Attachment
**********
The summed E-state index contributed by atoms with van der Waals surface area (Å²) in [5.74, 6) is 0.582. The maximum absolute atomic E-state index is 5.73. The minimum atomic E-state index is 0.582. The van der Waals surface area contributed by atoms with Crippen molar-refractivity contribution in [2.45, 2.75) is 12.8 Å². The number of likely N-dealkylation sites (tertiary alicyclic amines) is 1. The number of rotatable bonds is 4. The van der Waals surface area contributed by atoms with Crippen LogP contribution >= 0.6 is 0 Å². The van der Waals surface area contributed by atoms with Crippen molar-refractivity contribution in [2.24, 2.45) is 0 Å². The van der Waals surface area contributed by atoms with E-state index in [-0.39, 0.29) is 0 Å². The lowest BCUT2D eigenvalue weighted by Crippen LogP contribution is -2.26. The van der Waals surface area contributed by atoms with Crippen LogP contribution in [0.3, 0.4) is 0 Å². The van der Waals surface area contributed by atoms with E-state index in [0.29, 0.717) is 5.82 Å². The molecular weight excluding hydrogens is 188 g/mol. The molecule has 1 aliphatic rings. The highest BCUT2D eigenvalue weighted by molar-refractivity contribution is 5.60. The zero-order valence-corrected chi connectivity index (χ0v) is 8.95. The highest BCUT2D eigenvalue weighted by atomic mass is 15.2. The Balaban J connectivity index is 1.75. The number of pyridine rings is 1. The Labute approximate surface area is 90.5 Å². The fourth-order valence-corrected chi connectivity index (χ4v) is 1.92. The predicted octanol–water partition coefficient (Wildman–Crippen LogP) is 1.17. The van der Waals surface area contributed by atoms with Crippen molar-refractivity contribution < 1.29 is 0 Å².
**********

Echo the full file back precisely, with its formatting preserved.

The summed E-state index contributed by atoms with van der Waals surface area (Å²) in [5.74, 6) is 0.582. The maximum absolute atomic E-state index is 5.73. The minimum atomic E-state index is 0.582. The van der Waals surface area contributed by atoms with Crippen molar-refractivity contribution in [2.45, 2.75) is 12.8 Å². The number of likely N-dealkylation sites (tertiary alicyclic amines) is 1. The number of rotatable bonds is 4. The van der Waals surface area contributed by atoms with Crippen LogP contribution >= 0.6 is 0 Å². The van der Waals surface area contributed by atoms with Crippen molar-refractivity contribution in [2.24, 2.45) is 0 Å². The van der Waals surface area contributed by atoms with E-state index in [-0.39, 0.29) is 0 Å². The lowest BCUT2D eigenvalue weighted by Crippen LogP contribution is -2.26. The van der Waals surface area contributed by atoms with Crippen LogP contribution in [0.3, 0.4) is 0 Å². The van der Waals surface area contributed by atoms with E-state index in [0.29, 0.717) is 5.82 Å². The molecular weight excluding hydrogens is 188 g/mol. The molecule has 1 aliphatic rings. The highest BCUT2D eigenvalue weighted by molar-refractivity contribution is 5.60. The zero-order valence-corrected chi connectivity index (χ0v) is 8.95. The highest BCUT2D eigenvalue weighted by atomic mass is 15.2. The Balaban J connectivity index is 1.75. The number of pyridine rings is 1. The Labute approximate surface area is 90.5 Å². The fourth-order valence-corrected chi connectivity index (χ4v) is 1.92. The predicted octanol–water partition coefficient (Wildman–Crippen LogP) is 1.17. The van der Waals surface area contributed by atoms with Crippen molar-refractivity contribution < 1.29 is 0 Å².